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Prove $(a + b)^2 \geq 4ab$

What direction should I take with this proof? Can I use induction here? or is there a better method?

I tried a few manipulations, but couldn't seem to find a form that proved it for all $x$.

One such manipulation resulted in:

$a^2 + b^2 \geq 2ab$

which seems close to the triangle inequality. Can I use this somehow?

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Note that you can't use induction, since you want to prove that this is true for all real numbers $a$ and $b$. Induction is mainly useful for proving statements about integers. – Zev Chonoles Mar 26 '12 at 4:40
You should include what a and b are. I assume they are real numbers, otherwise this statement is not necessarily true. – vsz Mar 26 '12 at 5:13
Use the substitution: $$a=r\cos\theta , b=r\sin\theta$$ – Sawarnik Feb 28 '14 at 7:07
up vote 9 down vote accepted

You are on the right track; but try subtracting $4ab$ from both sides of the original inequality, instead of just $2ab$. Do you recognize what you get on the left? Finally, remember that $x^2\geq0$ for any real number $x$.

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I would have $(a - b)^2$ and it is true that this term is always $\geq 0$ for $a$ and $b \in \mathbb{R}$. Seems too easy : ) – stariz77 Mar 26 '12 at 4:47
It does - but it's just the awesomeness of math at work :) – Zev Chonoles Mar 26 '12 at 4:50

You're pretty close. Set it up as a series of if and only if statements. $$ (a+b)^2\geq 4ab \Leftrightarrow a^2+2ab+b^2\geq 4ab \Leftrightarrow a^2-2ab+b^2\geq 0 \Leftrightarrow (a-b)^2\geq 0 $$ and the last statement is clearly always true.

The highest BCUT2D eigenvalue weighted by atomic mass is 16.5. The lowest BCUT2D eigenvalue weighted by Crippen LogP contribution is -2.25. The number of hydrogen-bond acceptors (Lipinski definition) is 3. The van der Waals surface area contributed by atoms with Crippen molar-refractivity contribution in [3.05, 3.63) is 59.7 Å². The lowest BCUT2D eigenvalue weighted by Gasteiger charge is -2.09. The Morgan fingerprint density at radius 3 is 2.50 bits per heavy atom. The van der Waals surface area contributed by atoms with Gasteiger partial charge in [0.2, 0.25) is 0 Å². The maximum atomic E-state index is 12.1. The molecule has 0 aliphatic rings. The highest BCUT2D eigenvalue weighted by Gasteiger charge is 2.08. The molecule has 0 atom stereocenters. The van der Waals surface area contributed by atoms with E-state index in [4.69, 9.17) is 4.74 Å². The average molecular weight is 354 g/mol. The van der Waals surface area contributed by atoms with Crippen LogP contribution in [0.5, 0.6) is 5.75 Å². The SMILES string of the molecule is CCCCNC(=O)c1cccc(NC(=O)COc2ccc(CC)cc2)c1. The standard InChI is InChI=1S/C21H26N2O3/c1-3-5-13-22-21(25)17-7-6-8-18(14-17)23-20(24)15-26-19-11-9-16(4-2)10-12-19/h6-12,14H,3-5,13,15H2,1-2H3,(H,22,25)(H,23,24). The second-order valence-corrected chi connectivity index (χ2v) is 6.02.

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short proof $$ (a+b)^2=4ab+(a-b)^2 $$

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Here is an alternative proof, which is circuitous but perhaps enjoyable as a curiosity:

Fact: For any fixed $P > 0$, the rectangle of perimeter $P$ with maximal area is a square.

Consequence: Given a $2a\times 2b$ rectangle, it has area $4ab$ and perimeter $4a + 4b$. But the square of the same perimeter has side-length $a+b$, hence area $(a+b)^2$.

The Fact above now provides the desired inequality in terms of square and rectangle areas:

$$(a+b)^2 \geq 4ab $$

Fact Proof (for completeness): Let us denote one side of the rectangle by $x$ and the other by $y$. Then the perimeter is $P = 2x + 2y$, so that $2y = P - 2x$, whence $y = P/2 - x$.

Now the area is $xy = x(P/2 - x) = Px/2 - x^2$. To maximize the last expression, observe that it is a downward facing parabola; so its maximum occurs at the vertex, i.e., $P/4$.

Thus, $x = P/4 = y$ as claimed.

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First note that $\forall a,b\in\mathbb{R}$ $$(a-b)^{2}\ge 0.$$ $$\Rightarrow$$ $$a^{2}+b^{2}\ge2ab$$$$\Rightarrow$$

$$a^{2}+b^{2}+2ab\ge 4ab$$ $$\Rightarrow$$ $$(a+b)^{2}\ge 4ab.$$ So, a good method for solving these types of problems is to assume that the inequality is true and see where it brings you, then work backwards. Let me know if you need any clarifications!

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